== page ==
provide a point of contact and convenient conduit for a disparate collection of individuals and ideas, all on the same mission. As Rose points out: “I think there have been so

many people and companies doing great work for Teenage Cancer Trust over the years, and the idea of Angie ( Jenkison, the charity’s music relations manager) to bring everyone together to be more cohesive was an excellent one. “I think the great thing about the board is the

make up of it. I think the people on it are not only of great quality and passionate about the charity, but they all come from different segments of the business: publishing, A&R, labels, management etc. “So whilst we’re all specialists in our own areas, by

pulling together we can act far more strategically and efficiently. The point of the board is to grow and channel what is already a fantastic relationship between the charity and the music industry. It’s already impressive, but hopefully working with a board that has experience in every aspect of the music business will raise it to a new level.” In fact, just a few weeks after its formation, the

Board has already pulled off quite a coup with the successful green-lighting of a project that will be announced in the next few days and will raise a significant amount of money pre-Christmas. Next year they will work with Daltrey and the

Support acts: one of the many TCT concerts at the Royal Albert Hall

Teenage Cancer Trust to maximize still further the now legendary annual Royal Albert Hall gigs. Rose explains: “The team, lead by Roger, that

delivers those gigs every year does a fantastic job but maybe how the Board can help is by raising extra funds through those shows. So our input wouldn’t be to do with how the show is put together, because they clearly already have a winning formula, but more about maximising the earning potential; we’ve already talked about things like sponsorship and streaming, moving the shows into the digital age. But the cornerstone will remain the tremendous shows put on by Roger and his team. “One of the things I’ve been looking at, and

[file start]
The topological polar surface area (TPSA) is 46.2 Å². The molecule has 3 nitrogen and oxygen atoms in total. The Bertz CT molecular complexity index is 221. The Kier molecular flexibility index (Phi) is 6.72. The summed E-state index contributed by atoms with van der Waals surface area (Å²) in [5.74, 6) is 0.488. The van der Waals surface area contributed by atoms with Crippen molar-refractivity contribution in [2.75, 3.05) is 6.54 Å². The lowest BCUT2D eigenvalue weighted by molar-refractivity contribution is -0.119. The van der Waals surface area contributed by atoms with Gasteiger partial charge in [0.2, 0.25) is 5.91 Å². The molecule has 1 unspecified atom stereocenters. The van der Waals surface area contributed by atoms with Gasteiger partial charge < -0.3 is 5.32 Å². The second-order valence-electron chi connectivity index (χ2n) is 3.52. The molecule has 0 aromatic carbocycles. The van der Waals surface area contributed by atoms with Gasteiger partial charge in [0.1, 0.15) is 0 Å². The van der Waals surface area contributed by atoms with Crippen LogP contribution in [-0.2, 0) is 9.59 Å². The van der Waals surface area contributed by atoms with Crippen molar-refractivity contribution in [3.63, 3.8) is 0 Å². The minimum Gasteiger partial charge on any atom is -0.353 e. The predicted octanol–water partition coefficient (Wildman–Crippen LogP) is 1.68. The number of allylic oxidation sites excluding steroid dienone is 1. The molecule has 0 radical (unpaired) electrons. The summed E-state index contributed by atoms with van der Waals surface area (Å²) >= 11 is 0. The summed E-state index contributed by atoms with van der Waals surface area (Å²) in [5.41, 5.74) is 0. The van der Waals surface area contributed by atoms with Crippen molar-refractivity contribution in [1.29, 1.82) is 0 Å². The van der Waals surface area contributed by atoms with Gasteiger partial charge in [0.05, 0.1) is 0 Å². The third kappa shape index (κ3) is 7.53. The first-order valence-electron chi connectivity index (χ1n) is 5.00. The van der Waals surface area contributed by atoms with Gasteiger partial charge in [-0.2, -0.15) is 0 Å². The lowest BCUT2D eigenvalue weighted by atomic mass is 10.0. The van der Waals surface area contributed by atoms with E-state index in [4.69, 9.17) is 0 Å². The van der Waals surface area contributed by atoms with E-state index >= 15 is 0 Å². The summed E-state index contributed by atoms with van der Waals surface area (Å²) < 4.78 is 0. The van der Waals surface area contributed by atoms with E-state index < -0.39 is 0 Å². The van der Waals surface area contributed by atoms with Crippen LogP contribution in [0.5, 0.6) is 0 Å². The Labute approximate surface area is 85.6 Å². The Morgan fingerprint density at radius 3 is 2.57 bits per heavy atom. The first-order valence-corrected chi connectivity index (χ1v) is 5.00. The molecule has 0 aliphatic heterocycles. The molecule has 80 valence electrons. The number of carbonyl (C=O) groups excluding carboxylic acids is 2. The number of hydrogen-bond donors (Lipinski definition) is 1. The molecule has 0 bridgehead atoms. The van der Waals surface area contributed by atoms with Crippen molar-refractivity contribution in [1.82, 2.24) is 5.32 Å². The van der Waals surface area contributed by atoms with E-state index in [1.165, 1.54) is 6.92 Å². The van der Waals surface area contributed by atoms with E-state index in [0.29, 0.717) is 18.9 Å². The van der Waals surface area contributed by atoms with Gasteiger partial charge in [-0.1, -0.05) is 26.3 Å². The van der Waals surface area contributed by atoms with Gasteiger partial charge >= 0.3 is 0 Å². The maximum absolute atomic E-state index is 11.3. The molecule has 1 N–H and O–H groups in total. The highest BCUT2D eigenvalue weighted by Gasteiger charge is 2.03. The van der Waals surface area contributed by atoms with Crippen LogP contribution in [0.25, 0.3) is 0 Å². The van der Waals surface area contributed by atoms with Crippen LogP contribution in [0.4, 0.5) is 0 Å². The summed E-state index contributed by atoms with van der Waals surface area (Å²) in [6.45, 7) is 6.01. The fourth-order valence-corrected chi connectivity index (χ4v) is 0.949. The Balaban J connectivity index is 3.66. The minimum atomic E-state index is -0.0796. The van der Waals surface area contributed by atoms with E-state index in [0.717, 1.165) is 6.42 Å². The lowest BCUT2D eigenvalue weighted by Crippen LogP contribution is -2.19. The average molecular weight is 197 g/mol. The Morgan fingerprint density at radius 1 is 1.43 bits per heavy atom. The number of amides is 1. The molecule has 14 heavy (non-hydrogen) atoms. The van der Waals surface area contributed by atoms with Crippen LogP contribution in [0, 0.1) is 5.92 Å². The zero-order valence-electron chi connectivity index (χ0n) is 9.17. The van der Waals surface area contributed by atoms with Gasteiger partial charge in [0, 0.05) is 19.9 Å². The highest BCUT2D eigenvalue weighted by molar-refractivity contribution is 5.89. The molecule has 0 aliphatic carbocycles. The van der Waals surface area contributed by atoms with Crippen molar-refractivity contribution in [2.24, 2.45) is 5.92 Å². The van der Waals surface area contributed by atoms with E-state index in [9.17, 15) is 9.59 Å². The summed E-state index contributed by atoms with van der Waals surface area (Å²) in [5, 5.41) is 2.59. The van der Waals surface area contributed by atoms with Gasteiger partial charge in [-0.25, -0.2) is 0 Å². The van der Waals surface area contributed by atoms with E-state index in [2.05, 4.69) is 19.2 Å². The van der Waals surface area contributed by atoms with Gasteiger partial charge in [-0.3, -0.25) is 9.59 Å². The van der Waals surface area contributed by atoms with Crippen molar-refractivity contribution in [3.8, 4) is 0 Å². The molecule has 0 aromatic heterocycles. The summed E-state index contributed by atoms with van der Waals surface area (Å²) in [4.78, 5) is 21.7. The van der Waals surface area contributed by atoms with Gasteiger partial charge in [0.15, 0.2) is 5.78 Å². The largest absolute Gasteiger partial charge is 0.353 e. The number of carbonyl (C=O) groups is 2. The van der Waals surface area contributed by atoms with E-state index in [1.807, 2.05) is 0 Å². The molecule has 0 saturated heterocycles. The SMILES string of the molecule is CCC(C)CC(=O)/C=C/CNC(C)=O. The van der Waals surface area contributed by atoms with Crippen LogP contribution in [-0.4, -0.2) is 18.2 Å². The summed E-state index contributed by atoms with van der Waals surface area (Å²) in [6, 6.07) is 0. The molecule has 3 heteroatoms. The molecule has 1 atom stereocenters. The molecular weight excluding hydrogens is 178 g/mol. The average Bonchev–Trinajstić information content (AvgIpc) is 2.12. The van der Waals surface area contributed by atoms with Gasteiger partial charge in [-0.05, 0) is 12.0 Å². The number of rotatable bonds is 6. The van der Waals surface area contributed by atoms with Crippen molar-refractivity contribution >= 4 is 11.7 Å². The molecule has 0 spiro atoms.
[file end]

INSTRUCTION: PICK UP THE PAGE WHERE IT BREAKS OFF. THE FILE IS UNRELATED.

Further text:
Angie actually did this a few years ago in the North East, is how do we take those shows and deliver them to other regions. I’d love to do something in Scotland maybe. “The bottom line is that the shows are amazing,

but how do we extend the reach? Now that could be a product play, a digital play or a regional play.” This engagement with Teenage Cancer Trust’s

showpiece event is indicative of how the Board will work. It has not been formed to change the charity, it is here to amplify and complement the existing work and incumbent culture. McCormack concludes: “It’s a bit early to talk

specifics because the board is very new and still evolving, but the overriding intention is to grow the funds raised significantly, without losing the specialness of Teenage Cancer Trust. We’re extremely respectful of what’s been achieved and we want to grow it in the right way – expanding and developing it, not changing it.”


The Teenage Cancer Trust Music Board is drawn from majors, indies, retail, management, the legal profession, PR, marketing and digital streaming. And it contains of fair smattering of what can be reasonably described as ‘industry legends’…

Mike McCormack Deputy MD, Universal Music Publishing Brian Rose Managing Director, Commercial Division Universal Music UK & Ireland

Jeanette Lee Co-founder/Director, Rough Trade Mike Smith President of Music, Mercury Records Emma Greengrass Music marketing consultant Simon Esplen Partner, Russells Solicitors Terri Hall Co-founder, XIX Management Steve Guest Founder, Guesty PR Cerne Canning Joint MD, Red Light Management Angela Watts VP Global

Communications, Spotify